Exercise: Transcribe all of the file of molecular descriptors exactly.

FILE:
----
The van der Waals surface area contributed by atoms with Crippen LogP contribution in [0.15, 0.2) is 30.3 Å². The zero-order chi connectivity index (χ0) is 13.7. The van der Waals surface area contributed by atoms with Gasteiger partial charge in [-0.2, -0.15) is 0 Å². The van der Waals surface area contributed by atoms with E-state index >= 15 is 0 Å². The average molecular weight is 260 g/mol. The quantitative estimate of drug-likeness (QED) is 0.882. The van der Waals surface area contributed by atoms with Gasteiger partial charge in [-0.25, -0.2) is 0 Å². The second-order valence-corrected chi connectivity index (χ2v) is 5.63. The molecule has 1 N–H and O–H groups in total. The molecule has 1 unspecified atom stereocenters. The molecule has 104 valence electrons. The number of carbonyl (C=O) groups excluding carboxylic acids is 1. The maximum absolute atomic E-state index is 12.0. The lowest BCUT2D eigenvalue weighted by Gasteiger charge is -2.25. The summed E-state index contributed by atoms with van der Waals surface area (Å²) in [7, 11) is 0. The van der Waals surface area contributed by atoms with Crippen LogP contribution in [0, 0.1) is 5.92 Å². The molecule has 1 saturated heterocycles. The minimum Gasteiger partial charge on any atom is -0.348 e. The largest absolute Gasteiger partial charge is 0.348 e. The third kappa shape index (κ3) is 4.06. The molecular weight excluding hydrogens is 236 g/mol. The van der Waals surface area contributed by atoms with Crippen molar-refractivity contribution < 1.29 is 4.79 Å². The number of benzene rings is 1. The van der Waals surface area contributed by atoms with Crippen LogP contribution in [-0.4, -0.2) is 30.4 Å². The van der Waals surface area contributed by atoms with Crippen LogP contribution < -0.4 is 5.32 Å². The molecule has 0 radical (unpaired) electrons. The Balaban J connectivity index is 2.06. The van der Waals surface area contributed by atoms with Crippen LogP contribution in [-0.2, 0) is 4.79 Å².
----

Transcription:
The van der Waals surface area contributed by atoms with Crippen LogP contribution in [0.15, 0.2) is 30.3 Å². The zero-order chi connectivity index (χ0) is 13.7. The van der Waals surface area contributed by atoms with Gasteiger partial charge in [-0.2, -0.15) is 0 Å². The van der Waals surface area contributed by atoms with E-state index >= 15 is 0 Å². The average molecular weight is 260 g/mol. The quantitative estimate of drug-likeness (QED) is 0.882. The van der Waals surface area contributed by atoms with Gasteiger partial charge in [-0.25, -0.2) is 0 Å². The second-order valence-corrected chi connectivity index (χ2v) is 5.63. The molecule has 1 N–H and O–H groups in total. The molecule has 1 unspecified atom stereocenters. The molecule has 104 valence electrons. The number of carbonyl (C=O) groups excluding carboxylic acids is 1. The maximum absolute atomic E-state index is 12.0. The lowest BCUT2D eigenvalue weighted by Gasteiger charge is -2.25. The summed E-state index contributed by atoms with van der Waals surface area (Å²) in [7, 11) is 0. The van der Waals surface area contributed by atoms with Crippen LogP contribution in [0, 0.1) is 5.92 Å². The molecule has 1 saturated heterocycles. The minimum Gasteiger partial charge on any atom is -0.348 e. The largest absolute Gasteiger partial charge is 0.348 e. The third kappa shape index (κ3) is 4.06. The molecular weight excluding hydrogens is 236 g/mol. The van der Waals surface area contributed by atoms with Crippen molar-refractivity contribution < 1.29 is 4.79 Å². The number of benzene rings is 1. The van der Waals surface area contributed by atoms with Crippen LogP contribution in [-0.4, -0.2) is 30.4 Å². The van der Waals surface area contributed by atoms with Crippen LogP contribution < -0.4 is 5.32 Å². The molecule has 0 radical (unpaired) electrons. The Balaban J connectivity index is 2.06. The van der Waals surface area contributed by atoms with Crippen LogP contribution in [-0.2, 0) is 4.79 Å².